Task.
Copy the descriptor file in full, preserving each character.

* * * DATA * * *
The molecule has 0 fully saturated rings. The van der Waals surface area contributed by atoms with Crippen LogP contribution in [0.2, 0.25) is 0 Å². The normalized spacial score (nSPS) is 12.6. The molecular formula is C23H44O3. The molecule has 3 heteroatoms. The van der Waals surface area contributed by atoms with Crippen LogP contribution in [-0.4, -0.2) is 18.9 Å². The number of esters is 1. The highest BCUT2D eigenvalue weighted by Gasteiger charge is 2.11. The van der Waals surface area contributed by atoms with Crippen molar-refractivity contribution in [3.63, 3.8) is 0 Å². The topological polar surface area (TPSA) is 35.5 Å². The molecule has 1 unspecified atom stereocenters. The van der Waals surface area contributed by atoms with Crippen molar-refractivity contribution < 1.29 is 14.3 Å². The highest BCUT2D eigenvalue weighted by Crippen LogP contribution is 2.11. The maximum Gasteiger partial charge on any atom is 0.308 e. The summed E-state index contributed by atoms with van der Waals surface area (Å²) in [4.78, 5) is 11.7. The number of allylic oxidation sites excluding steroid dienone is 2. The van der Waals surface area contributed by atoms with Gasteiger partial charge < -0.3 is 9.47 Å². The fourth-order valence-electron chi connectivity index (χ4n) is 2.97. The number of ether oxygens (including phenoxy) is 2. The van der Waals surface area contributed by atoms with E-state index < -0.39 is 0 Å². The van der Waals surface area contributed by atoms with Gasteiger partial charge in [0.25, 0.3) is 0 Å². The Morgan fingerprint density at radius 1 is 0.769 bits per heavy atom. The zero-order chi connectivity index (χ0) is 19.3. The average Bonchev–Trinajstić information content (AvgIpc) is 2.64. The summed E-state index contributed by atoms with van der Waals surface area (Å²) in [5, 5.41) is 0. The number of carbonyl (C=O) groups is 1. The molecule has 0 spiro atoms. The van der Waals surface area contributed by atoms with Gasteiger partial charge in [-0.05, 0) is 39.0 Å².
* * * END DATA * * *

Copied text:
The molecule has 0 fully saturated rings. The van der Waals surface area contributed by atoms with Crippen LogP contribution in [0.2, 0.25) is 0 Å². The normalized spacial score (nSPS) is 12.6. The molecular formula is C23H44O3. The molecule has 3 heteroatoms. The van der Waals surface area contributed by atoms with Crippen LogP contribution in [-0.4, -0.2) is 18.9 Å². The number of esters is 1. The highest BCUT2D eigenvalue weighted by Gasteiger charge is 2.11. The van der Waals surface area contributed by atoms with Crippen molar-refractivity contribution in [3.63, 3.8) is 0 Å². The topological polar surface area (TPSA) is 35.5 Å². The molecule has 1 unspecified atom stereocenters. The van der Waals surface area contributed by atoms with Crippen molar-refractivity contribution < 1.29 is 14.3 Å². The highest BCUT2D eigenvalue weighted by Crippen LogP contribution is 2.11. The maximum Gasteiger partial charge on any atom is 0.308 e. The summed E-state index contributed by atoms with van der Waals surface area (Å²) in [4.78, 5) is 11.7. The number of allylic oxidation sites excluding steroid dienone is 2. The van der Waals surface area contributed by atoms with Gasteiger partial charge < -0.3 is 9.47 Å². The fourth-order valence-electron chi connectivity index (χ4n) is 2.97. The number of ether oxygens (including phenoxy) is 2. The van der Waals surface area contributed by atoms with E-state index < -0.39 is 0 Å². The van der Waals surface area contributed by atoms with Gasteiger partial charge in [0.25, 0.3) is 0 Å². The Morgan fingerprint density at radius 1 is 0.769 bits per heavy atom. The zero-order chi connectivity index (χ0) is 19.3. The average Bonchev–Trinajstić information content (AvgIpc) is 2.64. The summed E-state index contributed by atoms with van der Waals surface area (Å²) in [5, 5.41) is 0. The number of carbonyl (C=O) groups is 1. The molecule has 0 spiro atoms. The van der Waals surface area contributed by atoms with Gasteiger partial charge in [-0.05, 0) is 39.0 Å².